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Peer review processes

All peer review processes must be transparently described and well managed. Journals should provide training for editors and reviewers and have policies on diverse aspects of peer review, especially with respect to adoption of appropriate models of review and processes for handling conflicts of interest, appeals and disputes that may arise in peer review

Our core practices

Core practices are the policies and practices journals and publishers need, to reach the highest standards in publication ethics. We include cases with advice, guidance for day-to-day practice, education modules and events on topical issues, to support journals and publishers fulfil their policies.
News

In the news: June Digest

10/06/19

Peer review

Peer review is the hallmark of scientific and scholarly publications. These authors explore 5 principles of good peer review and suggest ways for journals to use these to underpin best practices.  https://onlinelibrary.wiley.com/doi/full/10.1002/leap.1222

News

In the news: May Digest

Intellectual property

In a discussion paper posted on SSRN, Diana Simon, a Professor of Law at the University of Arizona, explores whether it is fair or helpful to try to generalise attitudes toward plagiarism across cultures?

https://papers.ssrn.com/sol3/papers.cfm?abstract_id=3377725

About this resource

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  • 12 June 2019

    Added body text

News

Meeting Report: America Philosophical Association

Deborah Poff, COPE Vice-Chair and Chair Elect, recently presented COPE views on a variety of issues and activities related to publication ethics and philosophy. Deborah presented the current commitment of COPE to assess and respond to particular issues for editors and publishers in the humanities and social sciences which includes our current survey.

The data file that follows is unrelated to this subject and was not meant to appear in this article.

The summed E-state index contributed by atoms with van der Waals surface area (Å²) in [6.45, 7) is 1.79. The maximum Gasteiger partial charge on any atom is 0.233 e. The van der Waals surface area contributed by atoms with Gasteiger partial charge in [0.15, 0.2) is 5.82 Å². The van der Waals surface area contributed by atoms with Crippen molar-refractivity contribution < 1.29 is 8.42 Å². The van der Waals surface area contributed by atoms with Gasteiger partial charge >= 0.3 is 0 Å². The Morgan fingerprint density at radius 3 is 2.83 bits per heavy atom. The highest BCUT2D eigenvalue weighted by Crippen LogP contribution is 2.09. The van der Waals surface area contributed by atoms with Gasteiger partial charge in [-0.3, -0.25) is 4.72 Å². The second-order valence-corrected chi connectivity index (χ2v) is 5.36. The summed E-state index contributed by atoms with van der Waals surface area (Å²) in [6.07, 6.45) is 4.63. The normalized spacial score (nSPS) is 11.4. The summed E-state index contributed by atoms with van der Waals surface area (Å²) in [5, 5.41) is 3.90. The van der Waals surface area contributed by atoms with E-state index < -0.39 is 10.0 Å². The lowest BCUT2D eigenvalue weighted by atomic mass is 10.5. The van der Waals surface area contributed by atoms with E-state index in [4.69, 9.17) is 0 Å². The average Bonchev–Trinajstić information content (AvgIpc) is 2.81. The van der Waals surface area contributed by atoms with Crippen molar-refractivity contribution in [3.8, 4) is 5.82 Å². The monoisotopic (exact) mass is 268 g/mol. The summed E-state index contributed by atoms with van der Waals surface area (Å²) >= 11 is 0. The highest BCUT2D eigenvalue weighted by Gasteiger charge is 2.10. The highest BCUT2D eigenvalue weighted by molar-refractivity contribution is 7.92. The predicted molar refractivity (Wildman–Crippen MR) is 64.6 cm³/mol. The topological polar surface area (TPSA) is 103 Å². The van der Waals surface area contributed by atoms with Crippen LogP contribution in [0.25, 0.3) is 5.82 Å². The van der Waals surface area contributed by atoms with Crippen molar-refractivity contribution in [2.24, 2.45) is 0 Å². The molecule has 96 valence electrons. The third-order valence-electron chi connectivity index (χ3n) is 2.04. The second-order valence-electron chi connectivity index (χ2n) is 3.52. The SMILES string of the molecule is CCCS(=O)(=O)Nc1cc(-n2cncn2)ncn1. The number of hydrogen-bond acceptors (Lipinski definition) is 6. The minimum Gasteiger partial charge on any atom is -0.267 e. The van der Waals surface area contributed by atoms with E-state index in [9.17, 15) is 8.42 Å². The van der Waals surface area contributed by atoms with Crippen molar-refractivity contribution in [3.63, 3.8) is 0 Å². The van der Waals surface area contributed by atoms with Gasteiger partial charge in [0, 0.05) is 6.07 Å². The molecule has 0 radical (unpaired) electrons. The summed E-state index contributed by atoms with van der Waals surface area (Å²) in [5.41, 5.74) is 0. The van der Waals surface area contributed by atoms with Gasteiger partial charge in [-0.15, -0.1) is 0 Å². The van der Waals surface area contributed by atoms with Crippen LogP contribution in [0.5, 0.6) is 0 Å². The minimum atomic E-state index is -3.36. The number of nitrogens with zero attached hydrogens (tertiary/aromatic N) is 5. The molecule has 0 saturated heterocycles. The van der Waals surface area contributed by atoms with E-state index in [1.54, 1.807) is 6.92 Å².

News

Case Discussion: Editor and reviewers requiring authors to cite their own work

In this case, a staff member at a journal noted that a handling editor and her or his favorite reviewers frequently requested authors to cite the editor’s  and reviewers’ work in revised submissions. Once this was confirmed, the editor-in-chief consulted the editorial board who agreed that the requested citations were not scientifically necessary.

Event
COPE event

COPE Forum: Monday 11 February 2019

Register for the next online COPE Forum, Monday 11 February 2019, 4pm-5.30pm (GMT).

All members are welcome to join this Forum which will be held by webinar. It follows the usual format where members' cases are presented for discussion and advice from all those participating in the Forum. The Forum Discussion is "Diversity and inclusion in research publishing".

News

Diversity in Peer Review: Survey Results

Diversity in Peer Review

About this resource

Author Developed by COPE Council
Version 1 November 2018
How to cite this
COPE Council. What to do if you suspect peer review manipulation. Version 1. 2018 https://doi.org/10.24318/cope.2019.2.20

Our COPE materials are available to use under the Creative Commons Attribution-NonCommercial-NoDerivs license
https://creativecommons.org/licenses/by-nc-nd/3.0/
Attribution — You must attribute the work in the manner specified by the author or licensor (but not in any way that suggests that they endorse you or your use of the work).
Non-commercial — You may not use this work for commercial purposes. No Derivative Works —
You may not alter, transform, or build upon this work. We ask that you give full accreditation to COPE with a link to our website: publicationethics.org

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  • 21 May 2019

    Classification/key words added

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